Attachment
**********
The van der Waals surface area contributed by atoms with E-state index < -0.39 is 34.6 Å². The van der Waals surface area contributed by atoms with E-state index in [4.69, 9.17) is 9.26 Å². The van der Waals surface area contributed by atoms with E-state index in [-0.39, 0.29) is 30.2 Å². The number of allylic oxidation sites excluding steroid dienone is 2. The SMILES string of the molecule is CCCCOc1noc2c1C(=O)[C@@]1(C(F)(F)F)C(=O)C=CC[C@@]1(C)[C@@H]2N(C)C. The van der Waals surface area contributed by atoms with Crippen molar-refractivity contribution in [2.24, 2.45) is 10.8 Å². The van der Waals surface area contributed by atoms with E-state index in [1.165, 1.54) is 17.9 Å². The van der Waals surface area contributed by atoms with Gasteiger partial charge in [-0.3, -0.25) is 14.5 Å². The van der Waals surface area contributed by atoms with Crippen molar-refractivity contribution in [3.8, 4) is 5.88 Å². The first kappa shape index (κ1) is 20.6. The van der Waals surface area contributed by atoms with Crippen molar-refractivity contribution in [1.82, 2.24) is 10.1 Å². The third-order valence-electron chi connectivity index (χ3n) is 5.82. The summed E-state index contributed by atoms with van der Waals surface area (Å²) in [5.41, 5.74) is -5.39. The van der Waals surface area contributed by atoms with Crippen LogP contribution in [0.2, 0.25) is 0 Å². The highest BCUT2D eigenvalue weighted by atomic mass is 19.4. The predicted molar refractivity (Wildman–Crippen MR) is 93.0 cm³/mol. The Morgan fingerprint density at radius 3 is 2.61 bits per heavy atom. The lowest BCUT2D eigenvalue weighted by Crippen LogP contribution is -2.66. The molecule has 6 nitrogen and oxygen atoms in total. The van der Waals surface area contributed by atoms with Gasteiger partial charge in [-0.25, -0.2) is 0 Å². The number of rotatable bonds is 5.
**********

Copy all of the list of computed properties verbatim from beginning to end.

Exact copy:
The van der Waals surface area contributed by atoms with E-state index < -0.39 is 34.6 Å². The van der Waals surface area contributed by atoms with E-state index in [4.69, 9.17) is 9.26 Å². The van der Waals surface area contributed by atoms with E-state index in [-0.39, 0.29) is 30.2 Å². The number of allylic oxidation sites excluding steroid dienone is 2. The SMILES string of the molecule is CCCCOc1noc2c1C(=O)[C@@]1(C(F)(F)F)C(=O)C=CC[C@@]1(C)[C@@H]2N(C)C. The van der Waals surface area contributed by atoms with Crippen molar-refractivity contribution in [2.24, 2.45) is 10.8 Å². The van der Waals surface area contributed by atoms with E-state index in [1.165, 1.54) is 17.9 Å². The van der Waals surface area contributed by atoms with Gasteiger partial charge in [-0.3, -0.25) is 14.5 Å². The van der Waals surface area contributed by atoms with Crippen molar-refractivity contribution in [3.8, 4) is 5.88 Å². The first kappa shape index (κ1) is 20.6. The van der Waals surface area contributed by atoms with Crippen molar-refractivity contribution in [1.82, 2.24) is 10.1 Å². The third-order valence-electron chi connectivity index (χ3n) is 5.82. The summed E-state index contributed by atoms with van der Waals surface area (Å²) in [5.41, 5.74) is -5.39. The van der Waals surface area contributed by atoms with Crippen LogP contribution in [0.2, 0.25) is 0 Å². The highest BCUT2D eigenvalue weighted by atomic mass is 19.4. The predicted molar refractivity (Wildman–Crippen MR) is 93.0 cm³/mol. The Morgan fingerprint density at radius 3 is 2.61 bits per heavy atom. The lowest BCUT2D eigenvalue weighted by Crippen LogP contribution is -2.66. The molecule has 6 nitrogen and oxygen atoms in total. The van der Waals surface area contributed by atoms with Gasteiger partial charge in [-0.25, -0.2) is 0 Å². The number of rotatable bonds is 5.